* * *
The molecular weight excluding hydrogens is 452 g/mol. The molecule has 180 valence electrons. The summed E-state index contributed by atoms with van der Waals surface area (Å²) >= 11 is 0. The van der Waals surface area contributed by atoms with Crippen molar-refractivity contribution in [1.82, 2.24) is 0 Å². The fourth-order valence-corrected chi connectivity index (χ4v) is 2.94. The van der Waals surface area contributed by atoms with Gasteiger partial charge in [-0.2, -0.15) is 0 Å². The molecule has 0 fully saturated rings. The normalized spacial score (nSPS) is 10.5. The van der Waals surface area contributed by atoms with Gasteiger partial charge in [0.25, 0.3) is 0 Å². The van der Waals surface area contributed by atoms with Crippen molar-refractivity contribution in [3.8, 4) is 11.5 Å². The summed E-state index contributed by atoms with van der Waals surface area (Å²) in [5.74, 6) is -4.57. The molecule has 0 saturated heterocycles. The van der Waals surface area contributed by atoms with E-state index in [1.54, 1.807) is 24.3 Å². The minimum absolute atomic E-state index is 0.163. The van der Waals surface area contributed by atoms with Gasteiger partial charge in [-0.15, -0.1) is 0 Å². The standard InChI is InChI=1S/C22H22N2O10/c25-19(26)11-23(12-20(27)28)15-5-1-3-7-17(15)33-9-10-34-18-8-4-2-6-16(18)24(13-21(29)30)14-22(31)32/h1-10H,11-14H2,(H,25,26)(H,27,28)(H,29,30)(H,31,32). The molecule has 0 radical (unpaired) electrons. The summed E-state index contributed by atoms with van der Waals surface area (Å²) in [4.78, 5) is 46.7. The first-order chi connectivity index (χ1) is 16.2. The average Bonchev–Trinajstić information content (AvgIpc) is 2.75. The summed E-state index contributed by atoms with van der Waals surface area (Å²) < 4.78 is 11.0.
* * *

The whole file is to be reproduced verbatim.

The molecular weight excluding hydrogens is 452 g/mol. The molecule has 180 valence electrons. The summed E-state index contributed by atoms with van der Waals surface area (Å²) >= 11 is 0. The van der Waals surface area contributed by atoms with Crippen molar-refractivity contribution in [1.82, 2.24) is 0 Å². The fourth-order valence-corrected chi connectivity index (χ4v) is 2.94. The van der Waals surface area contributed by atoms with Gasteiger partial charge in [-0.2, -0.15) is 0 Å². The molecule has 0 fully saturated rings. The normalized spacial score (nSPS) is 10.5. The van der Waals surface area contributed by atoms with Gasteiger partial charge in [0.25, 0.3) is 0 Å². The van der Waals surface area contributed by atoms with Crippen molar-refractivity contribution in [3.8, 4) is 11.5 Å². The summed E-state index contributed by atoms with van der Waals surface area (Å²) in [5.74, 6) is -4.57. The molecule has 0 saturated heterocycles. The van der Waals surface area contributed by atoms with E-state index in [1.54, 1.807) is 24.3 Å². The minimum absolute atomic E-state index is 0.163. The van der Waals surface area contributed by atoms with Gasteiger partial charge in [-0.15, -0.1) is 0 Å². The standard InChI is InChI=1S/C22H22N2O10/c25-19(26)11-23(12-20(27)28)15-5-1-3-7-17(15)33-9-10-34-18-8-4-2-6-16(18)24(13-21(29)30)14-22(31)32/h1-10H,11-14H2,(H,25,26)(H,27,28)(H,29,30)(H,31,32). The molecule has 0 radical (unpaired) electrons. The summed E-state index contributed by atoms with van der Waals surface area (Å²) in [4.78, 5) is 46.7. The first-order chi connectivity index (χ1) is 16.2. The average Bonchev–Trinajstić information content (AvgIpc) is 2.75. The summed E-state index contributed by atoms with van der Waals surface area (Å²) < 4.78 is 11.0.